Following a Humane Long Island investigation that documented hundreds of violations by dozens of vendors exhibiting and selling constrictor snakes such as pythons and boa constrictors, iguanas, tarantulas and scorpions, among other animals at the Long Island Reptile Expo on October 1, 2023, the previously scheduled March and October 2024 Long Island Reptile Expos have been cancelled and Suffolk County Community College has agreed to never host the Expo at any of its campuses moving forward. 

Not only is selling and exhibiting these animals in cramped, plastic containers without food and water—as was widely documented at the Expocruel, but the presence of these animals in the town of Islip is illegal. Under Town of Islip Code Section 12-23, these animals are wild animals and their very presence in the town, let alone their sale, is prohibited. 

Reptiles are sensitive animals who require specialized care, yet at reptile expos they’re hawked like inanimate merchandise to people who often buy them on impulse with little to no knowledge of their proper care and special needs for space, heat, humidity, lighting, live prey, and more. According to Warwick et al (2017), 75% of “pet” reptiles die within the first year, in part due to these species’ inherent low adaptability to artificial environments. The CDC also warns that even healthy-looking reptiles can carry Salmonella and that infants, seniors, and those with compromised immune systems are particularly at risk of serious illness or death.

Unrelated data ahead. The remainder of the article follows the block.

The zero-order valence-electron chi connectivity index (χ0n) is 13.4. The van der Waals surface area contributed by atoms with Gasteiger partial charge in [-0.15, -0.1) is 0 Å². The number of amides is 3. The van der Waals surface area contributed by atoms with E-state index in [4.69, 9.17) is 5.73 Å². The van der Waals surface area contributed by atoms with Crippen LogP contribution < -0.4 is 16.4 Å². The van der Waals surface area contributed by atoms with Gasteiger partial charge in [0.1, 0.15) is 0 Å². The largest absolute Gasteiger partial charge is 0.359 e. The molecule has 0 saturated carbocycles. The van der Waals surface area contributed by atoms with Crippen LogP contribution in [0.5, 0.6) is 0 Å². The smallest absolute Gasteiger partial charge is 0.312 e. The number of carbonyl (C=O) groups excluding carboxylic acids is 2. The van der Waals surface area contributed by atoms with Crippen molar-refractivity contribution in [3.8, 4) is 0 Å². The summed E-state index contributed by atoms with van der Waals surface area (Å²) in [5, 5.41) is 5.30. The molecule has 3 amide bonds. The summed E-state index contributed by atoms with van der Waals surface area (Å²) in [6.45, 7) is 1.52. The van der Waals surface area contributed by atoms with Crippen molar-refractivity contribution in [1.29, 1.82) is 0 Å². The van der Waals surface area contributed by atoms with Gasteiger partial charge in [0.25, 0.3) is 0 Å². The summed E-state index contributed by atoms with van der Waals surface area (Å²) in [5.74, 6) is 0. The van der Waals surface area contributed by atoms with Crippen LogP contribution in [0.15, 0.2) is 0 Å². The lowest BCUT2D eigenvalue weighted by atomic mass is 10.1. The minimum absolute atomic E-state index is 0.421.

Humane Long Island thanks Islip Supervisor Angie Carpenter for protecting the public and animals by enforcing the law and thanks SUNY Suffolk for cutting its ties with the Long Island Reptile Expo permanently. New York has already said no to cruel puppy, bunny, and kitten mills by banning the sales of these animals starting in November, but reptile mills—which aren’t even regulated by the USDA—are even worse.